Guess that is all of now.

Monday, February 4, 2008

Hello from Yuma, AZ

Hello from Yuma, AZ

Sunday evening; February 3, 2008 (Second travelogue of this trip)

Our current location is here (you should be able to click on the word “here” and it will direct you to the map). There is no satellite image for this location, so click on “Map” rather than “Satellite” if our location does not show up.

Well, a lot of fun things have occurred since our last travelogue. And one not so fun. While we were in Indio, a fellow showed up and knew about every stop we would make on this trip (I had posted the information on one of the bus forums). He was interesting to talk to a first. But at the conversion went on, it became less fun (he was loud and a bit obnoxious). I was able to excuse myself, and I thought that would be the end of it. However, when we came back from dinner in Quartzsite Thursday evening, they were parked next to us. They jumped out of their bus and kind of “pounced” on us before we could even open the door. The rest of the evening was not very pleasant to say the least. He was even more obnoxious and loud this time and his wife was kind of weird. We were able to get away from them after about an hour and half of “pain”. The next morning we had a breakfast appointment with a friend. When we came back, the “stalkers” were gone (whew!). We were prepared to pack up and move if we had to.

On the positive side, we got to meet some great bus folks that were in the area. We also spent some time in the big RV Tent where there were a lot of vendors (some that we knew from our membership in PRVVC: Professinal RV Vendors Chapter of FMCA). It was fun to talk with them. We also purchased a few things at the show. In addition, we did some shopping in the flea market that was close to the tent. I should mention that there are huge flea markets all over town. We bought lots of little things at what we think were very good prices.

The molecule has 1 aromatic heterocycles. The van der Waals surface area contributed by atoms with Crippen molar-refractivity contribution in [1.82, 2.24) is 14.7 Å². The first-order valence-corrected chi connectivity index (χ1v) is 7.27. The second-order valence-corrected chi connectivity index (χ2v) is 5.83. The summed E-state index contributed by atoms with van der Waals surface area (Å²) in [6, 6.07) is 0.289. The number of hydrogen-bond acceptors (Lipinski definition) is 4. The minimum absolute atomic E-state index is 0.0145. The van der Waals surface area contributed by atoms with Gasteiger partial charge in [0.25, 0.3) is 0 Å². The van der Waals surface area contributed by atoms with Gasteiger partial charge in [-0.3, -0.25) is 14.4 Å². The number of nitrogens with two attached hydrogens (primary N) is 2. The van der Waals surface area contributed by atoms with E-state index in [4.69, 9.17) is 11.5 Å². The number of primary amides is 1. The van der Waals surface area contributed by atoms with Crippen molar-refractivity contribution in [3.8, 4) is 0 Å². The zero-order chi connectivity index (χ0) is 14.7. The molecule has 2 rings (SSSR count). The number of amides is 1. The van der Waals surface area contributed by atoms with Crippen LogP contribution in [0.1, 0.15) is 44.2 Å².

Saturday we left Quartzsite and traveled to Yuma (about 80 miles) to stay a couple of days with some friends: Ed and Stevi Hackenbruch. Well, that couple of days has expanded quite a bit. Our plans are to leave on Tuesday or Wednesday and start heading to Shoshone, CA (our favorite little town).

Ed and Stevi live in their bus full time. In the winter they stay in Yuma and in the summer they travel to Washington where Ed works as a heavy equipment operator. Ed and Stevi are absolutely great hosts and we have had a ball with them (and there great beagle: Dexter). Dexter is a hoot! He has a very special schedule: he goes for a walk in the desert with Ed each morning, eats exactly at 5:00PM and then goes for a ride on the golf cart. Last night Ed and I were in our bus looking at the computer. Dexter came to the door and then went and sat in the cart staring at us until Ed took him for his ride.

We have done a lot of fun things with Ed and Stevi. One day we went to Algodones Mexico (about 20 miles away) and did some very fun shopping. Pat bought a purse, a couple of light jackets and a bracelet. We also bought a couple of colorful blankets as protective covers for our bus seats. The day we went was the last day you could get back into the US without a passport (we left ours at home). We also went to the Yuma flea market which is quite “upscale” with great merchandise. Actually we went there twice. We have gone out to eat several times and just plain had fun!

It is very hard to explain what their “lot” is like. This whole subdivision (several square miles) is aimed at folks who live in RVs . There is also a mix of permanent homes, but RVs out number permanent structures. The lots are laid out for two RVs and most have great looking brick walls surrounding them and fancy gates. Many have casitas (small buildings with varying levels of amenities). Theirs has a bathroom with washer and a room that Stevi uses as a workshop for her work with decorated gourds (she does great work). The attached photo that Stevi took shows their lot and our buses as well as the casita. Even the picture does not convey how neat the area is.

Guess that is all for now.